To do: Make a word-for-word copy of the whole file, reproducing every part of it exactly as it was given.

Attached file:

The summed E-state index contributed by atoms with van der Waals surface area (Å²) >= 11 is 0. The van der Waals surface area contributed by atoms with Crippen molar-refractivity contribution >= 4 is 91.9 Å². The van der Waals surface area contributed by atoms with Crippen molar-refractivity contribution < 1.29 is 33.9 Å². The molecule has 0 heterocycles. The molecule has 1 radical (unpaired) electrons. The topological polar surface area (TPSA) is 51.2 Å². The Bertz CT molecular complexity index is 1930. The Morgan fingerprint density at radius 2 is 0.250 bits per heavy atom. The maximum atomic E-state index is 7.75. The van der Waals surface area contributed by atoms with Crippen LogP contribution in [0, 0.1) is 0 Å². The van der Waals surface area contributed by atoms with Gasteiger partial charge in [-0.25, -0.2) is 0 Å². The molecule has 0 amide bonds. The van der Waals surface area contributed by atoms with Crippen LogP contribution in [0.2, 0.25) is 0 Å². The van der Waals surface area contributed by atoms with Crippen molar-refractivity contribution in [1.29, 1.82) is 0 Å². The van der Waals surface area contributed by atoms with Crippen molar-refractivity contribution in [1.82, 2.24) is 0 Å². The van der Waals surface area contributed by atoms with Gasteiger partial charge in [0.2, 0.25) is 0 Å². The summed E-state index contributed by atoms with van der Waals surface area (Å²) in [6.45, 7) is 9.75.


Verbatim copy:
The summed E-state index contributed by atoms with van der Waals surface area (Å²) >= 11 is 0. The van der Waals surface area contributed by atoms with Crippen molar-refractivity contribution >= 4 is 91.9 Å². The van der Waals surface area contributed by atoms with Crippen molar-refractivity contribution < 1.29 is 33.9 Å². The molecule has 0 heterocycles. The molecule has 1 radical (unpaired) electrons. The topological polar surface area (TPSA) is 51.2 Å². The Bertz CT molecular complexity index is 1930. The Morgan fingerprint density at radius 2 is 0.250 bits per heavy atom. The maximum atomic E-state index is 7.75. The van der Waals surface area contributed by atoms with Crippen LogP contribution in [0, 0.1) is 0 Å². The van der Waals surface area contributed by atoms with Gasteiger partial charge in [-0.25, -0.2) is 0 Å². The molecule has 0 amide bonds. The van der Waals surface area contributed by atoms with Crippen LogP contribution in [0.2, 0.25) is 0 Å². The van der Waals surface area contributed by atoms with Crippen molar-refractivity contribution in [1.29, 1.82) is 0 Å². The van der Waals surface area contributed by atoms with Crippen molar-refractivity contribution in [1.82, 2.24) is 0 Å². The van der Waals surface area contributed by atoms with Gasteiger partial charge in [0.2, 0.25) is 0 Å². The summed E-state index contributed by atoms with van der Waals surface area (Å²) in [6.45, 7) is 9.75.